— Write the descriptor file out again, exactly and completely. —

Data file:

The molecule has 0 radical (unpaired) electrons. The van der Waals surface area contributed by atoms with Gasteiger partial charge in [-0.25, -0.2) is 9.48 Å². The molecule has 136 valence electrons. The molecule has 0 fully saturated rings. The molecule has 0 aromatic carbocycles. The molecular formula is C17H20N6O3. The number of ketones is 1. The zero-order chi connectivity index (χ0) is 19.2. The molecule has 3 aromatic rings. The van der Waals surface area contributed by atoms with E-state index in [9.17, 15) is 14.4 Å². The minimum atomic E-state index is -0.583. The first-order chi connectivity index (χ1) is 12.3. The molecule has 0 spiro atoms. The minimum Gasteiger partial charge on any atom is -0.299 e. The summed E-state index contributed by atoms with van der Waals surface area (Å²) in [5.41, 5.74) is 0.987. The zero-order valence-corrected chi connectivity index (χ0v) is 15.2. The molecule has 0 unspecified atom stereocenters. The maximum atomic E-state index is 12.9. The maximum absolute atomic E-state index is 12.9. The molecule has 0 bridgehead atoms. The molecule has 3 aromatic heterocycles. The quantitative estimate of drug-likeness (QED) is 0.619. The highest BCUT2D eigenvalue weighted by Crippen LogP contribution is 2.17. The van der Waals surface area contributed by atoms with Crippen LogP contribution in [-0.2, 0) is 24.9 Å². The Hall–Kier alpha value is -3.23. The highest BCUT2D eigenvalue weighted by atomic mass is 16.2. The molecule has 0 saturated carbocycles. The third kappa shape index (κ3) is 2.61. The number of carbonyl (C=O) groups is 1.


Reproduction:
The molecule has 0 radical (unpaired) electrons. The van der Waals surface area contributed by atoms with Gasteiger partial charge in [-0.25, -0.2) is 9.48 Å². The molecule has 136 valence electrons. The molecule has 0 fully saturated rings. The molecule has 0 aromatic carbocycles. The molecular formula is C17H20N6O3. The number of ketones is 1. The zero-order chi connectivity index (χ0) is 19.2. The molecule has 3 aromatic rings. The van der Waals surface area contributed by atoms with E-state index in [9.17, 15) is 14.4 Å². The minimum atomic E-state index is -0.583. The first-order chi connectivity index (χ1) is 12.3. The molecule has 0 spiro atoms. The minimum Gasteiger partial charge on any atom is -0.299 e. The summed E-state index contributed by atoms with van der Waals surface area (Å²) in [5.41, 5.74) is 0.987. The zero-order valence-corrected chi connectivity index (χ0v) is 15.2. The molecule has 0 unspecified atom stereocenters. The maximum atomic E-state index is 12.9. The maximum absolute atomic E-state index is 12.9. The molecule has 0 bridgehead atoms. The molecule has 3 aromatic heterocycles. The quantitative estimate of drug-likeness (QED) is 0.619. The highest BCUT2D eigenvalue weighted by Crippen LogP contribution is 2.17. The van der Waals surface area contributed by atoms with Crippen LogP contribution in [-0.2, 0) is 24.9 Å². The Hall–Kier alpha value is -3.23. The highest BCUT2D eigenvalue weighted by atomic mass is 16.2. The molecule has 0 saturated carbocycles. The third kappa shape index (κ3) is 2.61. The number of carbonyl (C=O) groups is 1.